And more of this extractivism was based on an alliance with what I call the transnational capitalist class, with transnational corporations. Really, the pink tide did not threaten the fundamental interests of transnational capital in Latin America. What instead was the model is that the pink tide governments captured surpluses generated by this extractivism and then redistributed those surpluses through social programs. And as long as prices for these commodities, such as oil, such as soy, was booming, and that boom took place from the early 2000s up until about 2012, 2013–it started to deteriorate in the after the financial collapse of 2008, but it wasn’t until 2013, 14 that you really felt the impact of the deterioration of those prices.

So it’s true that the Pink Tide governments lowered poverty levels and improved health and improved education, but all of that was dependent on high commodities prices. There were no structural changes in the political economy of the pink tide countries. Now, I want to add another point onto this, and that is that if you have the Pink Tide governments, the pink tide countries, becoming more and more dependent on global commodities and financial markets, and that’s what happens, that means that the internal agents in Brazil and Argentina, in Venezuela and Bolivia and so forth, the internal agents of these global commodities and global capital markets inevitably are going to have more and more of an influence on state policies and on the whole direction of the political and economic system in these countries. So at a certain moment when the crisis comes and commodity prices fall, these agents now move onto the offensive. And so, that’s the resurgence of the far right.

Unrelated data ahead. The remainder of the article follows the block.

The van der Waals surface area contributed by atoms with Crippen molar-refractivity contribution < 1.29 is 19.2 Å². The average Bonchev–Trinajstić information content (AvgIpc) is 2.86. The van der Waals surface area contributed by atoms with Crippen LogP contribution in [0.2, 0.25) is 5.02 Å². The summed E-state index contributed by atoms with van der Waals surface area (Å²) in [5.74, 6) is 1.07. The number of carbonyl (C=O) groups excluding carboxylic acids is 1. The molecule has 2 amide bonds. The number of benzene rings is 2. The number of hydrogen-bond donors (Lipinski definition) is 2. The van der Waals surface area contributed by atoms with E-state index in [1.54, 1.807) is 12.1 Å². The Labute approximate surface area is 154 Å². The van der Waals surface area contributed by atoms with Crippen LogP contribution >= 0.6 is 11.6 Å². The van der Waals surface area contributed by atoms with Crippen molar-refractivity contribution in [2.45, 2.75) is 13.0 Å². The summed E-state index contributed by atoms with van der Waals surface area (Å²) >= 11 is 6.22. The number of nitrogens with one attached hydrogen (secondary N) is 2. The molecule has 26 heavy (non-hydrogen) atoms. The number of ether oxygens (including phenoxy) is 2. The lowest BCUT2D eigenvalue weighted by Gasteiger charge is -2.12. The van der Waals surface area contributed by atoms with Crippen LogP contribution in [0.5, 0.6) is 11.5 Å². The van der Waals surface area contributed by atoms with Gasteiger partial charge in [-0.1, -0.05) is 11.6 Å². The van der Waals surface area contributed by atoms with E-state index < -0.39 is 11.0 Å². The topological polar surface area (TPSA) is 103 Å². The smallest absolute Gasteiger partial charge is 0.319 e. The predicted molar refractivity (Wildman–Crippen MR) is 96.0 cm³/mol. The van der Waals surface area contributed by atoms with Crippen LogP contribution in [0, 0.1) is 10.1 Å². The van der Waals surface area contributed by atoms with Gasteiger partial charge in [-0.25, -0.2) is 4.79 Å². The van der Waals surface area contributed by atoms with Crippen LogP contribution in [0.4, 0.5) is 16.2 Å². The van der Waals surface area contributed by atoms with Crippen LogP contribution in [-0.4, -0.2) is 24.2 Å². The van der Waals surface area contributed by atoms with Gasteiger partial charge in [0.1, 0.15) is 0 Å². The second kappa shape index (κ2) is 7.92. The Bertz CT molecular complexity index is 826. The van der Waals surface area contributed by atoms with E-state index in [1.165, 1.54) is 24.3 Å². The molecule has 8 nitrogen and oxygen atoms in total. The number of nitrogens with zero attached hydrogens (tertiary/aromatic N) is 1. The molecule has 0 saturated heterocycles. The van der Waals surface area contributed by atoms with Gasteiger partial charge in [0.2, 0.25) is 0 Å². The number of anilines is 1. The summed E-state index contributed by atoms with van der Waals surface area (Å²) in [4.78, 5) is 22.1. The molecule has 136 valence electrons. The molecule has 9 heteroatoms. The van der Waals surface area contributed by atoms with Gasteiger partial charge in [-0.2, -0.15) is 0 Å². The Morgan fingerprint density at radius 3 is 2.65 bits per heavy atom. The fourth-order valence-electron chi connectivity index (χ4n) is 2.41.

And if I can make one other point, I know this is a long explanation, but this is the larger background that gets lost in the headlines, such as Trump’s speech in Miami the other day. And that is that where we are right now in 2019, well global capitalism is in deep crisis. And summarizing very quickly, there’s two dimensions. Global capitalism is losing hegemonic legitimacy everywhere. In part, Trump is critiquing so-called socialism in Latin America because he’s scared that socialism is gaining popularity in the United States. So there’s a loss of legitimacy in hegemony. But the more significant dimension of the global crisis we’re in right now is what I call the structural crisis of over-accumulation, meaning the global economy can’t expand anymore because there’s so much inequality. No one can consume. One percent of the world’s population has fifty percent of the world’s wealth. The the twenty-three percent with affluence has ninety-five percent of the world’s wealth. So there’s this crisis of stagnation and accumulation in the global economy.

In response to that crisis–and this is where Latin America and the pink tide come into the story. In response to that crisis, the system led by the U.S. State, the U.S. government and the transnational capitalist class, is seeking to push forward expansion wherever it can, and that includes expansion through wars, conflict and militarization, it includes expansion through a new round of violent dispossession of peasants, and it includes expansion through a further plunder of the state. And those three dimensions of expansion in the face of stagnation and over accumulation are most evident in Latin America. Crystal clear evidence in Venezuela, Guatemala, with Bolsonaro and the Amazon, Colombia. Everywhere you go, this is violent new round of expansion the system is trying to undertake really explains a lot of this intensified assault on what remains of the pink tide.